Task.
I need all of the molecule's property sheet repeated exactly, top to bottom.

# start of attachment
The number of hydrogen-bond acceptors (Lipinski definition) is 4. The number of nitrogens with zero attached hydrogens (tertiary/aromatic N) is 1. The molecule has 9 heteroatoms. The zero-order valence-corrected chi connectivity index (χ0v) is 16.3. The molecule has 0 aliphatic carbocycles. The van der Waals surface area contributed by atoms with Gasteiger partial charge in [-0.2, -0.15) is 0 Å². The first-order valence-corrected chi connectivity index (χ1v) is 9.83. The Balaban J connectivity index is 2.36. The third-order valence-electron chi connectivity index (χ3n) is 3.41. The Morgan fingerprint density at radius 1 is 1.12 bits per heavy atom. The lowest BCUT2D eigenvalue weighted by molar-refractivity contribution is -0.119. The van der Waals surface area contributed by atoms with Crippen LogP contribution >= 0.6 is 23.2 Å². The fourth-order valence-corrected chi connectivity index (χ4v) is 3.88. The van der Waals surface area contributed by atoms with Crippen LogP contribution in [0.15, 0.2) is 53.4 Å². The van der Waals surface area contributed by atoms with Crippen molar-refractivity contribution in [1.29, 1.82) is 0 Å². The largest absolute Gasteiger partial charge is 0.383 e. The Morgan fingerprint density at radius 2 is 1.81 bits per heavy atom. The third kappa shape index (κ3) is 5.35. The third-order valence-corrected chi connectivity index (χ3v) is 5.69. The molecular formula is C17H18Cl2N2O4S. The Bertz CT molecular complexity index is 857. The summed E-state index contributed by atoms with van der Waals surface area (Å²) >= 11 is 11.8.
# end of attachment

The number of hydrogen-bond acceptors (Lipinski definition) is 4. The number of nitrogens with zero attached hydrogens (tertiary/aromatic N) is 1. The molecule has 9 heteroatoms. The zero-order valence-corrected chi connectivity index (χ0v) is 16.3. The molecule has 0 aliphatic carbocycles. The van der Waals surface area contributed by atoms with Gasteiger partial charge in [-0.2, -0.15) is 0 Å². The first-order valence-corrected chi connectivity index (χ1v) is 9.83. The Balaban J connectivity index is 2.36. The third-order valence-electron chi connectivity index (χ3n) is 3.41. The Morgan fingerprint density at radius 1 is 1.12 bits per heavy atom. The lowest BCUT2D eigenvalue weighted by molar-refractivity contribution is -0.119. The van der Waals surface area contributed by atoms with Crippen LogP contribution >= 0.6 is 23.2 Å². The fourth-order valence-corrected chi connectivity index (χ4v) is 3.88. The van der Waals surface area contributed by atoms with Crippen LogP contribution in [0.15, 0.2) is 53.4 Å². The van der Waals surface area contributed by atoms with Crippen molar-refractivity contribution in [1.29, 1.82) is 0 Å². The largest absolute Gasteiger partial charge is 0.383 e. The Morgan fingerprint density at radius 2 is 1.81 bits per heavy atom. The third kappa shape index (κ3) is 5.35. The third-order valence-corrected chi connectivity index (χ3v) is 5.69. The molecular formula is C17H18Cl2N2O4S. The Bertz CT molecular complexity index is 857. The summed E-state index contributed by atoms with van der Waals surface area (Å²) >= 11 is 11.8.